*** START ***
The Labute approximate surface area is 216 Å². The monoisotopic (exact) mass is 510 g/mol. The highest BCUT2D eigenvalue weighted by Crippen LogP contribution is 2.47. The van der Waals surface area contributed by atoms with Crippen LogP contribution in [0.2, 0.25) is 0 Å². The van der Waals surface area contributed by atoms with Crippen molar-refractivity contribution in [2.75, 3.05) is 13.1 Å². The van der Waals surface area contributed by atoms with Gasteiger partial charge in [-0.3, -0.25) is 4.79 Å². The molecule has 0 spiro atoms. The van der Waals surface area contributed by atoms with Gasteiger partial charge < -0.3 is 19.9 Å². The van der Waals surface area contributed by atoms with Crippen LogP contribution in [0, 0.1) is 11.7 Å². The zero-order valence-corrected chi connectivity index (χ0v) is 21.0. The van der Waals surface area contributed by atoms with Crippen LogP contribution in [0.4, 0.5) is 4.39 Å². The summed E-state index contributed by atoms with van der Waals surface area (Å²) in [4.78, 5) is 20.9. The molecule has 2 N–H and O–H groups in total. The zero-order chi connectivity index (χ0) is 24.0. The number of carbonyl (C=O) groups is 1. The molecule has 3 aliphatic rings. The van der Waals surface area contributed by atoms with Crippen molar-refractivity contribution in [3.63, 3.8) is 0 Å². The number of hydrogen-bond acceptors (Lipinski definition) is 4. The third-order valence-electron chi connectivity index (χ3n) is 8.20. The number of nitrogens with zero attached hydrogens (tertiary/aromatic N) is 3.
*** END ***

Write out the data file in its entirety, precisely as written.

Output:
The Labute approximate surface area is 216 Å². The monoisotopic (exact) mass is 510 g/mol. The highest BCUT2D eigenvalue weighted by Crippen LogP contribution is 2.47. The van der Waals surface area contributed by atoms with Crippen LogP contribution in [0.2, 0.25) is 0 Å². The van der Waals surface area contributed by atoms with Crippen molar-refractivity contribution in [2.75, 3.05) is 13.1 Å². The van der Waals surface area contributed by atoms with Gasteiger partial charge in [-0.3, -0.25) is 4.79 Å². The molecule has 0 spiro atoms. The van der Waals surface area contributed by atoms with Gasteiger partial charge < -0.3 is 19.9 Å². The van der Waals surface area contributed by atoms with Crippen LogP contribution in [0, 0.1) is 11.7 Å². The zero-order valence-corrected chi connectivity index (χ0v) is 21.0. The van der Waals surface area contributed by atoms with Crippen LogP contribution in [0.4, 0.5) is 4.39 Å². The summed E-state index contributed by atoms with van der Waals surface area (Å²) in [4.78, 5) is 20.9. The molecule has 2 N–H and O–H groups in total. The zero-order chi connectivity index (χ0) is 24.0. The number of carbonyl (C=O) groups is 1. The molecule has 3 aliphatic rings. The van der Waals surface area contributed by atoms with Crippen molar-refractivity contribution in [3.63, 3.8) is 0 Å². The number of hydrogen-bond acceptors (Lipinski definition) is 4. The third-order valence-electron chi connectivity index (χ3n) is 8.20. The number of nitrogens with zero attached hydrogens (tertiary/aromatic N) is 3.